Do all Able-Bodied Adults Without Dependents have to do the work requirements?

No. They may choose not to participate in the OED ABAWD Program and simply receive three months of SNAP. In addition, they may have a reason which prevents them from working. We call these reasons “exemptions.” Below is a list of allowable exemptions for Able-Bodied Adults Without Dependents. If a person believes they meet an exemption, they need to let ODHS know as soon as possible. Only ODHS can determine if a person meets an exemption. The ODHS staff will let them know if verification is required.  

Exemptions are grouped into a few categories:

The first category is exemptions that prevent the person from working and thus being able to meet the work requirements. In Oregon, a verbal statement is accepted for these: 

  • Unable to work due to mental, behavioral, or physical health issues. This is one of the most common reasons to exempt a person. It is meant to be broad. There are many ways to meet this exemption. Examples may include: 
    • A person receiving disability income or accident insurance payments.
    • A person receiving wrap-around services. Wrap-around services are defined as a range of services provided by community agencies addressing a person’s needs which include medical or health issues preventing them from obtaining or maintaining employment. 
  • A doctor’s statement is not required. However, they may be asked follow-up questions to help make the determination. 
  • Enrolled in School at least half-time. This includes students attending: 
    • High School. 
    • College. 
    • Training Programs. 
    • Adult Basic Education, General Education Development, or English as a Second  Language classes. 
  • Refugees engaged in Training Plans with a local Federal Refugee Resettlement Program. 
  • Participating in an Alcohol or Drug Treatment Program. This may be either an in-patient or out-patient program, it cannot solely be attending Alcoholics Anonymous or Narcotics Anonymous meetings.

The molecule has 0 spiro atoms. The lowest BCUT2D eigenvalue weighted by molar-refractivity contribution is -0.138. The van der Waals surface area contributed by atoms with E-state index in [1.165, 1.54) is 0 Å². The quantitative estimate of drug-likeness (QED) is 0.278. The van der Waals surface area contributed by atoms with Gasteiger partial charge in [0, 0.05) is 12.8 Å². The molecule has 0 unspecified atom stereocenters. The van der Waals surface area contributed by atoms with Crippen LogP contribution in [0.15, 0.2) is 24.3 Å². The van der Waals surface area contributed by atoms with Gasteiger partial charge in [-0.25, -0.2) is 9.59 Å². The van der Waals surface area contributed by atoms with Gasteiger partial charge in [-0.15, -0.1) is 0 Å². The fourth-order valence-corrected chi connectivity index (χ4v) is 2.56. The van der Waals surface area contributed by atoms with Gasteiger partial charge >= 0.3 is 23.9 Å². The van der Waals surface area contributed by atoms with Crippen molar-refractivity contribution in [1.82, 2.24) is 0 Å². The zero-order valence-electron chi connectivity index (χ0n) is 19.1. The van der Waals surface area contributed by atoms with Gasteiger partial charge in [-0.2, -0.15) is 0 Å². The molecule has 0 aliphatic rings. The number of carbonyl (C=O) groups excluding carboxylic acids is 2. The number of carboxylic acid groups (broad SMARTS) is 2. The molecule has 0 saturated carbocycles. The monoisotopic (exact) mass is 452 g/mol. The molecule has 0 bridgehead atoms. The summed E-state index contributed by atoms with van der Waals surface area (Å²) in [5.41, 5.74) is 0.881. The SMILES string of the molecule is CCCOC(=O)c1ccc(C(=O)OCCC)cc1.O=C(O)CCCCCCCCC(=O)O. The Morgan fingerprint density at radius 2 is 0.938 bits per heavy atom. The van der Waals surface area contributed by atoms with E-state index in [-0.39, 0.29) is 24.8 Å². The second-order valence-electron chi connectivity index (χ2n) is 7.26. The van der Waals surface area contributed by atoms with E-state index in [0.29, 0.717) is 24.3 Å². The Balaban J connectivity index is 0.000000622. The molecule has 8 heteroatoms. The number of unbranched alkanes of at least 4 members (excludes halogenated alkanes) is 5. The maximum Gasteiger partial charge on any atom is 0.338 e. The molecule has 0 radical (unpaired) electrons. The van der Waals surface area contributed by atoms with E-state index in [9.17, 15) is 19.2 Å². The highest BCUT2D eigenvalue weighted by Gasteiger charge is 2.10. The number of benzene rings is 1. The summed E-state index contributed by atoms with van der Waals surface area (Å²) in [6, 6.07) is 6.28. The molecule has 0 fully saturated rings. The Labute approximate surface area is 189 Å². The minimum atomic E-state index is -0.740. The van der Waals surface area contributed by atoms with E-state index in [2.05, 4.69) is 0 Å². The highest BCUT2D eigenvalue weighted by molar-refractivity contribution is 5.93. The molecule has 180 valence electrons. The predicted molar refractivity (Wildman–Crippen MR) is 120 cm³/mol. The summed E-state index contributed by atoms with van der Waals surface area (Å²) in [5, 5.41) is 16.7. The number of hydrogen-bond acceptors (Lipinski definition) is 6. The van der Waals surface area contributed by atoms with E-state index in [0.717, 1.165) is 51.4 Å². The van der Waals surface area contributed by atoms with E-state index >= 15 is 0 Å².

• Responsible for caring for a person who requires assistance in caring for themself. It is not necessary for them to live together. This does not include people who are getting paid to provide care.  
  • A person is pregnant.

The second category of exemptions are considered equivalent to the work requirements. These work-related exemptions require verification and include the following: 

  • Working 30 hours a week or earning at least $935.25 a month 
  • Self-employed and earning at least $935.25 a month without business costs  and $1870.50 with business costs  
  • Applied for or receiving Unemployment Benefits. This includes persons in the appeal process doing the federally required weekly activities 
  • Participating in a TANF JOBS plan 
  • You are working, volunteering or bartering (You will need to provide proof).

There is a third category of exemptions known as discretionary exemptions. Oregon may determine the criteria for these exemptions, and may expand these, at its discretion, to a limited number of people subject to the SNAP time limits. Due to the limited number of discretionary exemptions available, Oregon will apply them in the following counties. These counties were selected because they either have no local WorkSource centers, are considered extremely rural, or have limited access to employment services:

Counties where discretionary exemptions will be applied when appropriate:
Wheeler  Lake  Crook
Gilliam  Harney  Curry
Sherman  Morrow  Union
Wallowa  Hood River  Wasco
Grant  Baker  Malheur

A person is also exempt from the SNAP time limits if they live on the Tribal Lands of the Burns Paiute Tribe; Confederated Tribes of Coos, Lower Umpqua and Siuslaw; Confederated Tribes of Siletz Indians; Confederated Tribes of the Grand Ronde; Confederated Tribes of the Umatilla Indian Reservation; Confederated Tribes of Warm Springs Reservation; Coquille Indian Tribe; or Cow Creek Band of Umpqua Tribe of Indians.


If you think you might be exempt, contact ODHS as soon as possible. ODHS needs to approve your exemption.

  • By phone at 833-947-1694
    • ​Phone hours are 8 a.m. to 5 p.m. Pacific Time, Monday through Friday. 
    • ​Language interpreters available.
  • By email at [email protected]
    • Please include in your email:
      • Your full name
      • Your SNAP case number
      • Your contact information and a good time to reach you.

For more details, visit the SNAP Time Limits FAQ and contact your local ODHS Office (see list below) if you have any questions about your SNAP benefits.

Contact Your Local DHS Office:

  • Benton County
  • Clackamas County
  • Clatsop County
  • Jackson County
  • Linn County
  • Marion County
  • Multnomah County
    971-673-2422 or 971-673-2333
  • Polk County
  • Tillamook County
  • Washington County
  • Yamhill County

Local offices in Deschutes County:

  • Bend
  • La Pine
  • Redmond

Local offices in Lane County:

  • Cottage Grove
  • Florence
  • McKenzie Center
  • Springfield
  • West Eugene

SNAP Outreach Materials

PHFO Print Materials